The Call on Diagnostics and Surveillance 2019 will fund joint transnational research projects addressing the development of diagnostic and surveillance tools, technologies and methods to detect antimicrobial resistance (AMR). Projects should address the diagnosis of AMR infections in clinical and veterinary settings, or the surveillance of AMR in humans, animals and the environment. The call promotes projects with impact in low and middle income countries (LMICs) in Asia and Africa.
AMR has become one of the major global health and development challenges of the 21st century. The threat of AMR is particularly high in resource-limited and high-risk settings. This is linked to issues such as weak human and animal health systems; diverse means of food production, processing and consumption; food safety and food security; water, hygiene and sanitation challenges; and the global movement of people and goods.
In response to these challenges, the JPIAMR is pleased to launch this joint transnational call for proposals for innovative research projects on new or improved diagnostic and surveillance strategies, tools, technologies and methods. The call will support research projects that also have the potential for impact in areas where the risk and burden of AMR is greatest, such as in LMIC settings in Asia and Africa. Projects are encouraged to use a One Health approach where relevant.
The total call budget is approx. 20 million Euro.
For full information about the call and the application process, please visit the call page.
The two-step application process (pre-proposal, full proposal) will have the following targeted timetable:
November 15 2018
Preannouncement: Antibiotic Awareness Day 2018
December 5 2018
Publication of the JPIAMR ERA-NET 2019 Call
February 18 2019 (11:00 CET)
Submission deadline for pre-proposals
Mid April 2019
Full proposal invitations sent to project coordinators
In March researchers gathered in Frankfurt am Main in a final workshop, Maximising Existing and Future Research Efforts and Resource Alignment to Combat AMR, to share some of their activities and findings from research that was supported by funding within the JPIAMR call for networks. Here we present the full workshop report and filmed interviews with some of the funded networks.
The fourth JPIAMR call for networks closed on June 6, 2016. Participating countries in the network call were JPIAMR members: France, Canada, Belgium Spain, the United Kingdom, Germany, Norway, Sweden, and the Netherlands. The coordinators from the countries participating in the call created networks of researchers from many different countries and fields of research.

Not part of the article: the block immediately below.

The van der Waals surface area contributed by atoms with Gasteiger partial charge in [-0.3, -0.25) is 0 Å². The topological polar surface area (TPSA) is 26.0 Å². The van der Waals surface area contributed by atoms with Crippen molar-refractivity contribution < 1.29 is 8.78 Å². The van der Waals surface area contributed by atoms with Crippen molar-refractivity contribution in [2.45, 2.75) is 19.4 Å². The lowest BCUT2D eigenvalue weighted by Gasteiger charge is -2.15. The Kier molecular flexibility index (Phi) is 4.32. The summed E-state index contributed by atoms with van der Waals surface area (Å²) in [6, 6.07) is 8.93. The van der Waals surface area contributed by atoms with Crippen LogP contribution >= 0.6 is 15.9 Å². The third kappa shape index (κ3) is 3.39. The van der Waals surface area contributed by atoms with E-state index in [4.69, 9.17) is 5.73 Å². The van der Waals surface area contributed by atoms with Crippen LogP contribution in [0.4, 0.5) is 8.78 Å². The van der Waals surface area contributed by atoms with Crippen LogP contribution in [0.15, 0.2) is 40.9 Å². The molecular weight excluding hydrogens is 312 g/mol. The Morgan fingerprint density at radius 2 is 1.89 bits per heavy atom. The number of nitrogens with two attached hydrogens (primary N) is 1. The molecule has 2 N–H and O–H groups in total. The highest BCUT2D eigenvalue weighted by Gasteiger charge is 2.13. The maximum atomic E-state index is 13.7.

The Network funding mechanism facilitated the formation of successful networks in all strategic JPIAMR areas.
JPIAMR Network funding allowed Networks to carry out a broad range of activities with different outcomes, including white papers/position papers, conferences/workshops, systematic reviews, Standard Operating Procedures, online courses, guidance documents and journal articles, amongst others.
JPIAMR has the One Health approach as an integral part of the Strategic Research Agenda. This is one of the key strengths of JPIAMR and it is reflected in the diversity of the network topics.
On November 5 and 6, the G7 Ministerial Meeting on Health took place in Milan, Italy. On the agenda for the second day was antimicrobial resistance (AMR). The discussions focused on crucial topics of global health. The aim of the meeting was among else to coordinate global and concrete actions. In that context, participating Health Ministers expressed that they welcome the establishment of the Global AMR R&D Hub and call to ensure it becomes an effective platform to align and increase global investment in much needed R&D based on WHO recommendations, e.g. the Priority Pathogen List (PPL). They expressed support for the collaboration of the Global AMR R&D Hub with existing international networks and initiatives like the Interagency Coordination Group on AMR, the Global Antibiotic Research & Development Partnership (GARDP), CARB-X and the Joint Programming Initiative on AMR (JPIAMR). G7 Health Ministers expressed support for the development of evidence-based strategies, tools and interventions to fight AMR, and sustain research related to the Strategic Objectives of the WHO Global Action Plan. As well as to promote R&D for new antimicrobials, alternative therapies, vaccines and rapid-point-of care diagnostics, in particular for WHO-defined priority pathogens and tuberculosis.
JPIAMR welcomes the G7 Health Ministers focus on global coordination, supported R&D areas and the many dimensions of Antibiotic Resistance, the impacts are real now. The actions of JPIAMRs 26 member nations concerted efforts to meet human needs- and scientific results are tangible today. JPIAMR has merged the shared Strategic Research Agenda with a One Health approach. A crucial component and strategy since antimicrobial resistance do not adhere to any boundaries. In 2018 JPIAMR launches it´s 6th call: Innovation against antibiotic resistant bacteria – New targets, compounds and tools. This as a direct response to the WHO Priority Pathogens List (PPL). Coordinating participating nations resources for funding research that targets the 12 groups of bacteria and drug-resistant tuberculosis listed by WHO.
JPIAMR also welcome the initiative of the Global AMR R&D Hub, working side by side to ensure that innovation is in focus and not duplication. Seeing that a diverse range of research and resources can match and harness AMR as the multidimensional global threat it is.
Working together makes the difference we need – to harness AMR in time.